August 6, 2013 - Mountain View, CA-Tynker (http://www.Tynker.com), a leading education startup that enables schools and teachers to help children develop programming skills and computational thinking using a visual approach, today announced the introduction of Tynker™ for Home. Tynker for Home follows the highly successful introduction of Tynker™ for Schools in April of this year. To date, hundreds of schools and thousands of teachers have used Tynker for School in their classrooms to help students create animated stories, physics games, mathbased art and more.
“Teachers and parents alike share our vision of enabling children to learn programming so they can become makers for the digital age,” said Krishna Vedati, Founder and CEO of Tynker, “Since launching Tynker for Schools to unprecedented demand, the most common request from students and parents was for a version of Tynker that could be accessed at home. So we significantly advanced our release schedule and are introducing Tynker for Home so kids can begin discovering and learning programming skills in their own homes and share their pursuits in real-time with their parents.”
Parents can enroll their children into the Introduction to Programming course at www.Tynker.com. The completely self-paced course is designed for children in fourth through eighth grades and costs $50 per student. The course never expires, and tuition also includes unlimited use of the Tynker Workshop — Tynker's unique programming platform, game design tools, character gallery and multi-media library, with more than 5,000 sounds, animations, images and scenes.
The Introduction to Programming course covers basic programming concepts: creating scenes, playing sounds, moving characters, conditionals and repetition, animation, handling keyboard and mouse events, pen drawing, collision detection, keeping score and more. Students are introduced to the concepts in an interactive framework with narration, videos, guided tutorials and projects. Students are also encouraged to innovate and build their own projects, and are assessed when they solve coding puzzles and take quizzes during the course. When students complete the course, they can keep experimenting and using the Tynker platform to program additional apps and games, building on the skills they learned in the course.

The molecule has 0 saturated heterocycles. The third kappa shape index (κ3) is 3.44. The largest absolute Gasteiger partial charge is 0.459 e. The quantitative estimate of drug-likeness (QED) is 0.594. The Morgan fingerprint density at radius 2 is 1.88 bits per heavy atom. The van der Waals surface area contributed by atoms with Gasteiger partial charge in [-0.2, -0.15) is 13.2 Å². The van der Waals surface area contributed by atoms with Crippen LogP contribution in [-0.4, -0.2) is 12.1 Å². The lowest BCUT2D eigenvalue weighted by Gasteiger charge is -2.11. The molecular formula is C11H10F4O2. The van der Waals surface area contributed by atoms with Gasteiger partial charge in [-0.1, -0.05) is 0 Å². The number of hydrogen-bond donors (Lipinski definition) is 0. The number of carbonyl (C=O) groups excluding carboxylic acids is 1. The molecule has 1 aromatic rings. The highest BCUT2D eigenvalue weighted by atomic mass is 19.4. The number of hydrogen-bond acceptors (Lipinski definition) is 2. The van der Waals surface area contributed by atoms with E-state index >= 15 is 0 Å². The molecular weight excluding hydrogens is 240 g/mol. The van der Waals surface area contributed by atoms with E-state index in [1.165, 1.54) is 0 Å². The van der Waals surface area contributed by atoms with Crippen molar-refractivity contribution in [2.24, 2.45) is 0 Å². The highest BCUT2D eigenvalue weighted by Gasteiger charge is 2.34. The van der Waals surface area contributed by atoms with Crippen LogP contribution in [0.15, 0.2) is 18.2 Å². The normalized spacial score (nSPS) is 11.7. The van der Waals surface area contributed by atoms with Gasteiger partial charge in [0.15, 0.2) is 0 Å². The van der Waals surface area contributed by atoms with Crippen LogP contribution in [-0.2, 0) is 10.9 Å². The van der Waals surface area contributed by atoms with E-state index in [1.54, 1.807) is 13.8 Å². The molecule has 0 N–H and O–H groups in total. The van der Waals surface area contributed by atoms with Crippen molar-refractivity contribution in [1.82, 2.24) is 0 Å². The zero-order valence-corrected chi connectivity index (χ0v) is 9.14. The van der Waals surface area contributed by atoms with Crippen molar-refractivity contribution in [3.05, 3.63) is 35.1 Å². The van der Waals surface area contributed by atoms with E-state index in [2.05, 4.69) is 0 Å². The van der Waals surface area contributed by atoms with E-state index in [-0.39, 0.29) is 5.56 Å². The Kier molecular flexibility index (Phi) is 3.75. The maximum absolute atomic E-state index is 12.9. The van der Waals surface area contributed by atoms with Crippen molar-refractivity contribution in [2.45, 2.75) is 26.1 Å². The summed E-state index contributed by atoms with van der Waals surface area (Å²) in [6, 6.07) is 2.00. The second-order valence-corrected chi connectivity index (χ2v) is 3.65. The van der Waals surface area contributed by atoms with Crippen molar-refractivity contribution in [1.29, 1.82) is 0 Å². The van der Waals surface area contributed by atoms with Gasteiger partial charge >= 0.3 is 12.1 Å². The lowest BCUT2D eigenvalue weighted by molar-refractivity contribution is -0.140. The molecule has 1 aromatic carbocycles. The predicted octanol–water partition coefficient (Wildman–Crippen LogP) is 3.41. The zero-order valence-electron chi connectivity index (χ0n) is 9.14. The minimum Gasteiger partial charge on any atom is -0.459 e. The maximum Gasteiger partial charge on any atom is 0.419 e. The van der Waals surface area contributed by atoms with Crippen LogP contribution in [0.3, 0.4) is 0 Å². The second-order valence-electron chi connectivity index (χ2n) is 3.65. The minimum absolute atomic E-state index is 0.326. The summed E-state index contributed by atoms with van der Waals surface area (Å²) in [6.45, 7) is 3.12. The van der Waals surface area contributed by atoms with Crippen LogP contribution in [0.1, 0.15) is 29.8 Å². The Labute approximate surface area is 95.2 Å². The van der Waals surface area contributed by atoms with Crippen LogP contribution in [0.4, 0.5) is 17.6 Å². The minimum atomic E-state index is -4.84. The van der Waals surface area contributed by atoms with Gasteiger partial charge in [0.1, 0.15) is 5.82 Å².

“When my 8-year-old excitedly pulled me to the computer last evening and showed me the projects he has created on Tynker, I was totally blown away!” said Brian Guan, parent of a child in the Palo Alto School District. “Being a geek dad, I've always wanted to teach my boys how to program, but was afraid that it was too soon. So when I saw my son build a project right in front of me, my jaw dropped. Thanks, Tynker, for showing us this wonderful tool!”
Tynker helps children develop programming and computational thinking skills in a fun, intuitive and imaginative way. Tynker builds a strong foundation in STEM skills (science, technology, engineering and math) and other critical thinking abilities, preparing children for 21st century degrees, careers and lives. Tynker's innovative visual programming language, interactive self-paced tutorials, and the engaging Tynker Workshop empower children to create complex and creative projects.
Tynker was founded by a seasoned team of technology entrepreneurs who realized what they wanted most now was to give children the critical life skills of design thinking and programming, to become makers for the technologies of tomorrow. Tynker is based in Mountain View, CA and is backed by 500 Startups, Cervin Ventures, Felicis Ventures, GSV Capital, NEA, New School Ventures, and prominent angel investors.
“Tynker has become one of the most popular activities in my technology curriculum,” said Don Fitz-Roy, Director of Computing at WNS Schools. “Children share what they have learned. The addition of a simple physics engine is a welcome addition for budding game designers. I have seen my students motivated like never before.”
“We believe at the Children's Creativity Museum that the success of the next generation hinges not only on what they know,” said Michael Nobleza, Executive Director of the Children's Creativity Museum, San Francisco, “but also on their ability to think and act creatively. Tynker's interactive and engaging products foster the kind of creative thinking that today's youth need to be successful as tomorrow's technological innovators.”
Contact: Kelly Osborne